source: branches/2.2.9/mindi-busybox/docs/contributing.txt @ 2142

Last change on this file since 2142 was 821, checked in by Bruno Cornec, 14 years ago

Addition of busybox 1.2.1 as a mindi-busybox new package
This should avoid delivering binary files in mindi not built there (Fedora and Debian are quite serious about that)

File size: 16.4 KB
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1Contributing To Busybox
2=======================
3
4This document describes what you need to do to contribute to Busybox, where
5you can help, guidelines on testing, and how to submit a well-formed patch
6that is more likely to be accepted.
7
8The Busybox home page is at: http://busybox.net/
9
10
11
12Pre-Contribution Checklist
13--------------------------
14
15So you want to contribute to Busybox, eh? Great, wonderful, glad you want to
16help. However, before you dive in, headlong and hotfoot, there are some things
17you need to do:
18
19
20Checkout the Latest Code from CVS
21~~~~~~~~~~~~~~~~~~~~~~~~~~~~~~~~~
22
23This is a necessary first step. Please do not try to work with the last
24released version, as there is a good chance that somebody has already fixed
25the bug you found. Somebody might have even added the feature you had in mind.
26Don't make your work obsolete before you start!
27
28For information on how to check out Busybox from CVS, please look at the
29following links:
30
31    http://busybox.net/cvs_anon.html
32    http://busybox.net/cvs_howto.html
33
34
35Read the Mailing List
36~~~~~~~~~~~~~~~~~~~~~
37
38No one is required to read the entire archives of the mailing list, but you
39should at least read up on what people have been talking about lately. If
40you've recently discovered a problem, chances are somebody else has too. If
41you're the first to discover a problem, post a message and let the rest of us
42know.
43
44Archives can be found here:
45
46    http://busybox.net/lists/busybox/
47
48If you have a serious interest in Busybox, i.e., you are using it day-to-day or
49as part of an embedded project, it would be a good idea to join the mailing
50list.
51
52A web-based sign-up form can be found here:
53
54    http://busybox.net/mailman/listinfo/busybox
55
56
57Coordinate with the Applet Maintainer
58~~~~~~~~~~~~~~~~~~~~~~~~~~~~~~~~~~~~~
59
60Some (not all) of the applets in Busybox are "owned" by a maintainer who has
61put significant effort into it and is probably more familiar with it than
62others. To find the maintainer of an applet, look at the top of the .c file
63for a name following the word 'Copyright' or 'Written by' or 'Maintainer'.
64
65Before plunging ahead, it's a good idea to send a message to the mailing list
66that says: "Hey, I was thinking about adding the 'transmogrify' feature to the
67'foo' applet.  Would this be useful? Is anyone else working on it?" You might
68want to CC the maintainer (if any) with your question.
69
70
71
72Areas Where You Can Help
73------------------------
74
75Busybox can always use improvement! If you're looking for ways to help, there
76are a variety of areas where you could help.
77
78
79What Busybox Doesn't Need
80~~~~~~~~~~~~~~~~~~~~~~~~~
81
82Before listing the areas where you _can_ help, it's worthwhile to mention the
83areas where you shouldn't bother. While Busybox strives to be the "Swiss Army
84Knife" of embedded Linux, there are some applets that will not be accepted:
85
86 - Any filesystem manipulation tools: Busybox is filesystem independent and
87   we do not want to start adding mkfs/fsck tools for every (or any)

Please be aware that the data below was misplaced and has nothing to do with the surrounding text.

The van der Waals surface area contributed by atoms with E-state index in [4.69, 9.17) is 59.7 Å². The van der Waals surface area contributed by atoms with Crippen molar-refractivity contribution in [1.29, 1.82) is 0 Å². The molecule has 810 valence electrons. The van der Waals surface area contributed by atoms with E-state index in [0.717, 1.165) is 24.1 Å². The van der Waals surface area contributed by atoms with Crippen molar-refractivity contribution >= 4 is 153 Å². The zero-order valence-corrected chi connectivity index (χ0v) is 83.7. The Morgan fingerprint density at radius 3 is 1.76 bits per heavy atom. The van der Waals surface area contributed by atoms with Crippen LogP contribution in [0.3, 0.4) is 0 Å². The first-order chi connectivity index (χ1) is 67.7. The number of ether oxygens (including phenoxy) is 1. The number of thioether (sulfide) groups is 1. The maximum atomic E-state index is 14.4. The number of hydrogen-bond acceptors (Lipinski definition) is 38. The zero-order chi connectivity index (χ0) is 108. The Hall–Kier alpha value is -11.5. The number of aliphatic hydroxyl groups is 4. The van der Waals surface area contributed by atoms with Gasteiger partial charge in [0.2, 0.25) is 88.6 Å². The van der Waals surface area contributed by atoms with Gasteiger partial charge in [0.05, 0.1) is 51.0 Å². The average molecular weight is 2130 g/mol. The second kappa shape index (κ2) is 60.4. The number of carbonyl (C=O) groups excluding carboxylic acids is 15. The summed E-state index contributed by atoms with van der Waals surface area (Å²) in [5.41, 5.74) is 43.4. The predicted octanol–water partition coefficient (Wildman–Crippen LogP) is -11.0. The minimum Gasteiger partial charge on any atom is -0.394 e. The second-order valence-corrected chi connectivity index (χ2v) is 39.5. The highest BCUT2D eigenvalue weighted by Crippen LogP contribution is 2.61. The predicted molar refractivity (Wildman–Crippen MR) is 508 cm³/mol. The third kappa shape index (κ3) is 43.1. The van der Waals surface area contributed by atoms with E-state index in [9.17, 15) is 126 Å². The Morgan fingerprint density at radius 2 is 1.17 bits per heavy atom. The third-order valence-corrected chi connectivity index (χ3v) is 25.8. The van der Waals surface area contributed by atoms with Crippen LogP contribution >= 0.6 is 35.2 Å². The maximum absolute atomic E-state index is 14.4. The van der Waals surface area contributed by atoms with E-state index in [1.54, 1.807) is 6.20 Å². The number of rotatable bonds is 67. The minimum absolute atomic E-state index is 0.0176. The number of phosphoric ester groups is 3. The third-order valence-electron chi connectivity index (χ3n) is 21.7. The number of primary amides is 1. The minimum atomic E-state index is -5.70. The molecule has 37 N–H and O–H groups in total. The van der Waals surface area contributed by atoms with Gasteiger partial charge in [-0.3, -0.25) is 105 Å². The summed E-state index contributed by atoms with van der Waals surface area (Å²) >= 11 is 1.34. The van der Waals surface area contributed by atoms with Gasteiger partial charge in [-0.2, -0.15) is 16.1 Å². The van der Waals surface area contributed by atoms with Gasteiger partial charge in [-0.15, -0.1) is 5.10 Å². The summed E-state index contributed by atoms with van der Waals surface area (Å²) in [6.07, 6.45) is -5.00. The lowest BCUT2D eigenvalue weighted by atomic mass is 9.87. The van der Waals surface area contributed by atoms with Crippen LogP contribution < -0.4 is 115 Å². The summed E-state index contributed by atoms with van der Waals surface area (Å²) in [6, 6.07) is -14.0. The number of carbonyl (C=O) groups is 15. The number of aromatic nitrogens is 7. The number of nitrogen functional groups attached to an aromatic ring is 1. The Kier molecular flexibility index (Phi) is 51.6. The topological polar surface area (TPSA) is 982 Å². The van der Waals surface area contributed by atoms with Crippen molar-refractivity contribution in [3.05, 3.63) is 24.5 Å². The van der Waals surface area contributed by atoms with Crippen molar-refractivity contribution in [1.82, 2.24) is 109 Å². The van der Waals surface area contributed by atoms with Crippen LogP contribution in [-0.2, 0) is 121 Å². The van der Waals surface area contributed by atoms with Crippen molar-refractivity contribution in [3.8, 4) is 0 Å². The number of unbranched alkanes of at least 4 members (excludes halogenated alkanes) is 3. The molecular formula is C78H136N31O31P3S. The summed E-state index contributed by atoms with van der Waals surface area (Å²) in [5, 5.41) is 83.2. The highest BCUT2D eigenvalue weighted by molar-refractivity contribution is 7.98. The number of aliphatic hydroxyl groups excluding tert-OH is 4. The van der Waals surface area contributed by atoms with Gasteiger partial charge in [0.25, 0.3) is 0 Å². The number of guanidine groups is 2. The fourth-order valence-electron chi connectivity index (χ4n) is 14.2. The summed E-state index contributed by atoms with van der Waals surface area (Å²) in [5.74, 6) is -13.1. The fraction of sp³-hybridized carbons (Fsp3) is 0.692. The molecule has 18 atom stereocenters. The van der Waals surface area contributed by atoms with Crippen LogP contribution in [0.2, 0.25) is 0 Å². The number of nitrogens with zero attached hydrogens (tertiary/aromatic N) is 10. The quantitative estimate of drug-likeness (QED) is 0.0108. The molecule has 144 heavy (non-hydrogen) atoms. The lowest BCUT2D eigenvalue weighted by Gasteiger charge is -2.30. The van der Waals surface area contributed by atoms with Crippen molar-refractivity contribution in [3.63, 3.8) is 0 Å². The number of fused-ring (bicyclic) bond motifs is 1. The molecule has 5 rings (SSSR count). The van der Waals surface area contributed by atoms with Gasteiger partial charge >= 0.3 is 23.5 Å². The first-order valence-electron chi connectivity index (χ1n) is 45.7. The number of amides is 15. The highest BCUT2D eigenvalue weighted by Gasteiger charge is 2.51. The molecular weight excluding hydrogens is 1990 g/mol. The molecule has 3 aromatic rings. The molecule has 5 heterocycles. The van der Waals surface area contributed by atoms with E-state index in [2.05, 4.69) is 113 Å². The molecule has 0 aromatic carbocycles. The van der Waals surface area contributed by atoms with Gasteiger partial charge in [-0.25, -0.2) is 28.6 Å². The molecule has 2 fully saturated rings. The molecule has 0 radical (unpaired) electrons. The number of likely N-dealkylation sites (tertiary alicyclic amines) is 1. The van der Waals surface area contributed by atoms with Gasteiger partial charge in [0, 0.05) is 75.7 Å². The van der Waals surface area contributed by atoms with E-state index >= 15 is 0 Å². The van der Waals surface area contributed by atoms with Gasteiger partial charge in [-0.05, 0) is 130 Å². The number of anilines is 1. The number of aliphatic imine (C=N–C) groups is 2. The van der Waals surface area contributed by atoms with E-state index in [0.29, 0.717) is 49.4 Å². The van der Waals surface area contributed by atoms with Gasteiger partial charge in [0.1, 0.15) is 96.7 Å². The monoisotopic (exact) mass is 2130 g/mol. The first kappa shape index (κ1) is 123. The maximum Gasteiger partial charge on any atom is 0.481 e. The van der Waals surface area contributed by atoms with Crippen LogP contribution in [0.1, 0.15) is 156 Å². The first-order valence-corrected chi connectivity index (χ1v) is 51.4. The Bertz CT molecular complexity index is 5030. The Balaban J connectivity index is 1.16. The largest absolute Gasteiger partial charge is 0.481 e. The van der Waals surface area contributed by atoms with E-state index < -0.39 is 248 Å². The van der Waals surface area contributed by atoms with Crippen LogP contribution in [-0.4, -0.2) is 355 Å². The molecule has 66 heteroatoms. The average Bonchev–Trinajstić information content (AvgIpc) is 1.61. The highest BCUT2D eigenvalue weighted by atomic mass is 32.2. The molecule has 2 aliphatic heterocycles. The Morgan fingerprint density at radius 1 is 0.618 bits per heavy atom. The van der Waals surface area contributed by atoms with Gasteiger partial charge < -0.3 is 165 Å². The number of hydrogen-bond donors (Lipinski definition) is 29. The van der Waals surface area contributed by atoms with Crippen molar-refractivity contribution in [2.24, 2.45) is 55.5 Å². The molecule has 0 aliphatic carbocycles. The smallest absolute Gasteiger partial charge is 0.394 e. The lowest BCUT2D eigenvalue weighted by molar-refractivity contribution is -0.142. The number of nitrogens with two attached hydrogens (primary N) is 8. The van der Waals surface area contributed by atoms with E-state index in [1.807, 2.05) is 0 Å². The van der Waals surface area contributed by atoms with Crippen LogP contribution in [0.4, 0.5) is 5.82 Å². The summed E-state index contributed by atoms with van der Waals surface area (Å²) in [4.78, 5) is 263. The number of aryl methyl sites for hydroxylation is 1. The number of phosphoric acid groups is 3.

88   filesystem under the sun. (fsck_minix.c and mkfs_minix.c are living on
89   borrowed time.) There are far too many of these tools out there.  Use
90   the upstream version. Not everything has to be part of Busybox.
91
92 - Any partitioning tools: Partitioning a device is typically done once and
93   only once, and tools which do this generally do not need to reside on the
94   target device (esp a flash device). If you need a partitioning tool, grab
95   one (such as fdisk, sfdisk, or cfdisk from util-linux) and use that, but
96   don't try to merge it into busybox. These are nasty and complex and we
97   don't want to maintain them.
98
99 - Any disk, device, or media-specific tools: Use the -utils or -tools package
100   that was designed for your device; don't try to shoehorn them into Busybox.
101
102 - Any architecture specific tools: Busybox is (or should be) architecture
103   independent. Do not send us tools that cannot be used across multiple
104   platforms / arches.
105
106 - Any daemons that are not essential to basic system operation. To date, only
107   syslogd and klogd meet this requirement. We do not need a web server, an
108   ftp daemon, a dhcp server, a mail transport agent or a dns resolver. If you
109   need one of those, you are welcome to ask the folks on the mailing list for
110   recommendations, but please don't bloat up Busybox with any of these.
111
112
113Bug Reporting
114~~~~~~~~~~~~~
115
116If you find bugs, please submit a detailed bug report to the busybox mailing
117list at busybox@busybox.net.  A well-written bug report should include a
118transcript of a shell session that demonstrates the bad behavior and enables
119anyone else to duplicate the bug on their own machine. The following is such
120an example:
121
122    To: busybox@busybox.net
123    From: diligent@testing.linux.org
124    Subject: /bin/date doesn't work
125
126    Package: busybox
127    Version: 1.00
128
129    When I execute Busybox 'date' it produces unexpected results.
130    With GNU date I get the following output:
131
132    $ date
133    Wed Mar 21 14:19:41 MST 2001
134
135    But when I use BusyBox date I get this instead:
136
137    $ date
138    llegal instruction
139
140    I am using Debian unstable, kernel version 2.4.19-rmk1 on an Netwinder,
141    and the latest uClibc from CVS.  Thanks for the wonderful program!
142
143    -Diligent
144
145Note the careful description and use of examples showing not only what BusyBox
146does, but also a counter example showing what an equivalent GNU app does.  Bug